Osaka mayor defends comments about wartime sex slavery by claiming U.S., British forces also did it
The combative mayor of Osaka took on Japan’s foreign press corps Monday in a nearly three-hour defence of his comments on wartime sex slaves.
Toru Hashimoto again insisted Japan’s soldiers were not uniquely guilty in their widely-condemned “comfort women” system, claiming systemic trafficking for sexual purposes by armies around the world.
Hashimoto drew ire earlier this month after suggesting the approximately 200,000 women from Korea, China, the Philippines and elsewhere who were forcibly drafted into brothels during World War II played a “necessary” role in maintaining discipline.
Under questioning from journalists at the Foreign Correspondents’ Club in Tokyo, he stepped back from that assertion, but pressed his point that Japan was not alone.
“(Sexual violation) existed in the armed forces of the United States, Britain, France, Germany and the former Soviet Union among others during World War II,” Hashimoto said.
The abrasive mayor said many militaries worldwide relied on businessmen to operate wartime brothels where trafficked women were often forced to provide sex for their soldiers.
“I believe there were some forms of human trafficking at such local facilities operated by the private sector and used by the US and British militaries during World War II,” Hashimoto said.
Hashimoto offered no proof of his assertions and there is no mainstream evidence that other modern militaries have employed a formal sex slavery system.
Like many on the right of Japanese politics, Hashimoto has questioned whether there was direct state or military involvement in the running of “comfort stations”.
“From a historical viewpoint, it is unclear if Japan, as a national policy, carried out abduction or human trafficking,” he said.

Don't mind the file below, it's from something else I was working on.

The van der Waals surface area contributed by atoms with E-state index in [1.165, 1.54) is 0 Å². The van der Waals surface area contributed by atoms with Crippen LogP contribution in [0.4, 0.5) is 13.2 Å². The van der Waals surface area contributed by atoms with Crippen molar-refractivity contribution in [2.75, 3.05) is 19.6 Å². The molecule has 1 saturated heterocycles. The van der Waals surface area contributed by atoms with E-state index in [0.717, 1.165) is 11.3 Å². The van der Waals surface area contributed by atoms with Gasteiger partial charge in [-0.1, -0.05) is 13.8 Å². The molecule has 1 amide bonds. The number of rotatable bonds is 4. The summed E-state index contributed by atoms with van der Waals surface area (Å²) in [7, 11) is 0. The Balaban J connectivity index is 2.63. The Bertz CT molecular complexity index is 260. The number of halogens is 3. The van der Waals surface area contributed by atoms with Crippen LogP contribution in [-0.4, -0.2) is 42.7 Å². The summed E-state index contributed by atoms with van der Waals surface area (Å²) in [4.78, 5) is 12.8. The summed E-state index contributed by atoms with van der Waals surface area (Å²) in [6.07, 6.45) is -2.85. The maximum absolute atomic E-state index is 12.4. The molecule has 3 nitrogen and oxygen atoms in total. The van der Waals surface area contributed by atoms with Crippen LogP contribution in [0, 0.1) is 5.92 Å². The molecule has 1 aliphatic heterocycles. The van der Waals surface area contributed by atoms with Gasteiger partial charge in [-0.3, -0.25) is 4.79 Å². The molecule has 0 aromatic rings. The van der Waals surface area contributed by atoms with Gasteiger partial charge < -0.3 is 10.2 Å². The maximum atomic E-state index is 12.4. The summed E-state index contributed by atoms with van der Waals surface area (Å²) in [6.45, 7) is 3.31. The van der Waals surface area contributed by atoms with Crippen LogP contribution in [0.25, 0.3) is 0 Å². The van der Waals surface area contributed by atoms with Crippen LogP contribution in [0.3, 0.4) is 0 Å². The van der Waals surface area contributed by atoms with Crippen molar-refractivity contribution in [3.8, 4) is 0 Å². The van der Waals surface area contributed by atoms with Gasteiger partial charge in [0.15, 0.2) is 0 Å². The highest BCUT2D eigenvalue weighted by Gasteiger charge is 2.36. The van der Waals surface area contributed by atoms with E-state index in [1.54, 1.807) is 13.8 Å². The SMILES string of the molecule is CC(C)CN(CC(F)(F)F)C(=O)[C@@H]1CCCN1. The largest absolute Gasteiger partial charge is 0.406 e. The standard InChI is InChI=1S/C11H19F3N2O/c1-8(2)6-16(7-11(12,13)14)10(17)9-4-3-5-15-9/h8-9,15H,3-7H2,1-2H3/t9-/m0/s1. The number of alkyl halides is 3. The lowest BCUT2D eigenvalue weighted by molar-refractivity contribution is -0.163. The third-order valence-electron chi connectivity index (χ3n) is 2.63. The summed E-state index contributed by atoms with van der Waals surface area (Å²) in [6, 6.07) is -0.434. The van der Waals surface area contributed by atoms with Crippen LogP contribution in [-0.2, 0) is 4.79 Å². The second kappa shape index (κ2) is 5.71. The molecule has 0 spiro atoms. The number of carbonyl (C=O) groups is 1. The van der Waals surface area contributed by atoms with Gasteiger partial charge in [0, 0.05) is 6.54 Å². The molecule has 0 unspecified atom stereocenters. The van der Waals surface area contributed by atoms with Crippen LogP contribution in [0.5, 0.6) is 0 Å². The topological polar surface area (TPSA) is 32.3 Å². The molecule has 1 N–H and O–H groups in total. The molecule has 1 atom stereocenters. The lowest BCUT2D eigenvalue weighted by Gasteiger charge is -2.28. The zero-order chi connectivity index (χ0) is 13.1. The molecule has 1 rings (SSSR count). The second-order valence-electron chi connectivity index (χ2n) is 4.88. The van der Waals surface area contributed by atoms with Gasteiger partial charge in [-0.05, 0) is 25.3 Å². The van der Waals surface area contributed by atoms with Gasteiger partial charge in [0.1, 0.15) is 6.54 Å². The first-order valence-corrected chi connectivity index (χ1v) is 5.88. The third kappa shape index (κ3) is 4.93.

But, he added, it was immaterial and did not lessen the wrong.
“In terms of human traffic, there is no difference between facilities operated with the military involvement of Japan and similar facilities run by the private sector,” he added. “Both were bad.”
Newspaper polls have shown an overwhelming majority of the Japanese public thought Hashimoto’s earlier comments on “comfort women” were “inappropriate”.
The press conference was well-attended by foreign media, and also attracted a goodly share of Japanese journalists wanting to write stories on how news outlets abroad had covered Hashimoto’s colourful sideshow of recent weeks.
The lawyer-turned-politician, who co-leads the national Japan Restoration Party, used the occasion to retract advice he gave to US military commanders in Japan urging them to allow their charges to use the country’s licensed sex businesses.
He said his comments, which provoked scorn from the Pentagon, had been intended to help reduce crimes committed by service personnel in Okinawa, which has a large US military presence.
But, he accepted, they had been misjudged.
“I retract my inappropriate remarks to the US Army and the American people and sincerely apologise to them,” he said.